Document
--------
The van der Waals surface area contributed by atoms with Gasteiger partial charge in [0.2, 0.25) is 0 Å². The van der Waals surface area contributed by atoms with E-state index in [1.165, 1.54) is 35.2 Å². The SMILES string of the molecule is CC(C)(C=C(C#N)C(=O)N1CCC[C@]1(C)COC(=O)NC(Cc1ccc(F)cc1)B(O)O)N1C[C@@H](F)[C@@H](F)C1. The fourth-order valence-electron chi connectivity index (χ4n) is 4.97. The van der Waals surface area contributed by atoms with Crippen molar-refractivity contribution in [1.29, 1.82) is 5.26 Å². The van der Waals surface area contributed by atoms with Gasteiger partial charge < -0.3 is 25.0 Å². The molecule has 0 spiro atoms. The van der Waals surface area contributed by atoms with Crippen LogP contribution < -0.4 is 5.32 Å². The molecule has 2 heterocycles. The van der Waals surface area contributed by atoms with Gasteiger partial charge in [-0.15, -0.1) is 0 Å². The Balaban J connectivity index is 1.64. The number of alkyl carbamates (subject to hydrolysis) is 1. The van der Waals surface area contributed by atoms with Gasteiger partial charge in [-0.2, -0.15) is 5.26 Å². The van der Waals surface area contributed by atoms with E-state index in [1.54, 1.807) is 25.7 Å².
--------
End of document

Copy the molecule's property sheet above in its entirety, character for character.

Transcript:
The van der Waals surface area contributed by atoms with Gasteiger partial charge in [0.2, 0.25) is 0 Å². The van der Waals surface area contributed by atoms with E-state index in [1.165, 1.54) is 35.2 Å². The SMILES string of the molecule is CC(C)(C=C(C#N)C(=O)N1CCC[C@]1(C)COC(=O)NC(Cc1ccc(F)cc1)B(O)O)N1C[C@@H](F)[C@@H](F)C1. The fourth-order valence-electron chi connectivity index (χ4n) is 4.97. The van der Waals surface area contributed by atoms with Crippen molar-refractivity contribution in [1.29, 1.82) is 5.26 Å². The van der Waals surface area contributed by atoms with Gasteiger partial charge < -0.3 is 25.0 Å². The molecule has 0 spiro atoms. The van der Waals surface area contributed by atoms with Crippen LogP contribution < -0.4 is 5.32 Å². The molecule has 2 heterocycles. The van der Waals surface area contributed by atoms with Gasteiger partial charge in [-0.15, -0.1) is 0 Å². The Balaban J connectivity index is 1.64. The number of alkyl carbamates (subject to hydrolysis) is 1. The van der Waals surface area contributed by atoms with Gasteiger partial charge in [-0.2, -0.15) is 5.26 Å². The van der Waals surface area contributed by atoms with E-state index in [1.54, 1.807) is 25.7 Å².